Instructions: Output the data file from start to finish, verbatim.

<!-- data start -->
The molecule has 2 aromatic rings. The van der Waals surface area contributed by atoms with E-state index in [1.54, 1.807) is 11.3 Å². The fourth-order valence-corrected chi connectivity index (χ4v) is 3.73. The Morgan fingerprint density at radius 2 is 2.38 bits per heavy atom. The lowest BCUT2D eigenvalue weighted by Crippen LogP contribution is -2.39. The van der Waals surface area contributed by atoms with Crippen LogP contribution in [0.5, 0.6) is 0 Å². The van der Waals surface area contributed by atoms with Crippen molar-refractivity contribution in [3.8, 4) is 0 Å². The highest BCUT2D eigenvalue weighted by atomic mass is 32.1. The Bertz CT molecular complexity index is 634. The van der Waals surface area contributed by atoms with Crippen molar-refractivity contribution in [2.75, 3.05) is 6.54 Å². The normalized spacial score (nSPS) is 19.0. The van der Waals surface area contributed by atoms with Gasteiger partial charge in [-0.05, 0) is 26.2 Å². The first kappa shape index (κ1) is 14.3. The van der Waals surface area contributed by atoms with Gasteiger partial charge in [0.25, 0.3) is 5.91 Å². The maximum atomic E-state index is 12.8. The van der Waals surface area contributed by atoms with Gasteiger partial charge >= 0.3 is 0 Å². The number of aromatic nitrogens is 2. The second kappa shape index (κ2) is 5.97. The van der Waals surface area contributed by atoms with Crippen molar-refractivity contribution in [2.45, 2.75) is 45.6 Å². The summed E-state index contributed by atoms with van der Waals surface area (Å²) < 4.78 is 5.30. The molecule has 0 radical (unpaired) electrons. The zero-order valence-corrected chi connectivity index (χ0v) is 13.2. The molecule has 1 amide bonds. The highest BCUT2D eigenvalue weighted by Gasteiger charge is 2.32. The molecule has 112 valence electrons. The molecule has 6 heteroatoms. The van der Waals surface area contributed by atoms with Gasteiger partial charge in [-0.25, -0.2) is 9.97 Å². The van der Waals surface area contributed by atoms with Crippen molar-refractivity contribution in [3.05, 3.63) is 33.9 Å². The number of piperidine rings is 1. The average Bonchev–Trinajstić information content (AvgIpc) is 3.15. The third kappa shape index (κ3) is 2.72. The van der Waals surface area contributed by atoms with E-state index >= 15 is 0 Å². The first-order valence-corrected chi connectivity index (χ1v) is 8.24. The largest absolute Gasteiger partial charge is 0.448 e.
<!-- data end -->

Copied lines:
The molecule has 2 aromatic rings. The van der Waals surface area contributed by atoms with E-state index in [1.54, 1.807) is 11.3 Å². The fourth-order valence-corrected chi connectivity index (χ4v) is 3.73. The Morgan fingerprint density at radius 2 is 2.38 bits per heavy atom. The lowest BCUT2D eigenvalue weighted by Crippen LogP contribution is -2.39. The van der Waals surface area contributed by atoms with Crippen LogP contribution in [0.5, 0.6) is 0 Å². The van der Waals surface area contributed by atoms with Crippen molar-refractivity contribution in [3.8, 4) is 0 Å². The highest BCUT2D eigenvalue weighted by atomic mass is 32.1. The Bertz CT molecular complexity index is 634. The van der Waals surface area contributed by atoms with Crippen molar-refractivity contribution in [2.75, 3.05) is 6.54 Å². The normalized spacial score (nSPS) is 19.0. The van der Waals surface area contributed by atoms with Gasteiger partial charge in [-0.05, 0) is 26.2 Å². The first kappa shape index (κ1) is 14.3. The van der Waals surface area contributed by atoms with Gasteiger partial charge in [0.25, 0.3) is 5.91 Å². The maximum atomic E-state index is 12.8. The van der Waals surface area contributed by atoms with Gasteiger partial charge >= 0.3 is 0 Å². The number of aromatic nitrogens is 2. The second kappa shape index (κ2) is 5.97. The van der Waals surface area contributed by atoms with Crippen molar-refractivity contribution in [2.45, 2.75) is 45.6 Å². The summed E-state index contributed by atoms with van der Waals surface area (Å²) < 4.78 is 5.30. The molecule has 0 radical (unpaired) electrons. The zero-order valence-corrected chi connectivity index (χ0v) is 13.2. The molecule has 1 amide bonds. The highest BCUT2D eigenvalue weighted by Gasteiger charge is 2.32. The molecule has 112 valence electrons. The molecule has 6 heteroatoms. The van der Waals surface area contributed by atoms with Gasteiger partial charge in [-0.25, -0.2) is 9.97 Å². The van der Waals surface area contributed by atoms with Crippen molar-refractivity contribution in [3.05, 3.63) is 33.9 Å². The number of piperidine rings is 1. The average Bonchev–Trinajstić information content (AvgIpc) is 3.15. The third kappa shape index (κ3) is 2.72. The van der Waals surface area contributed by atoms with E-state index >= 15 is 0 Å². The first-order valence-corrected chi connectivity index (χ1v) is 8.24. The largest absolute Gasteiger partial charge is 0.448 e.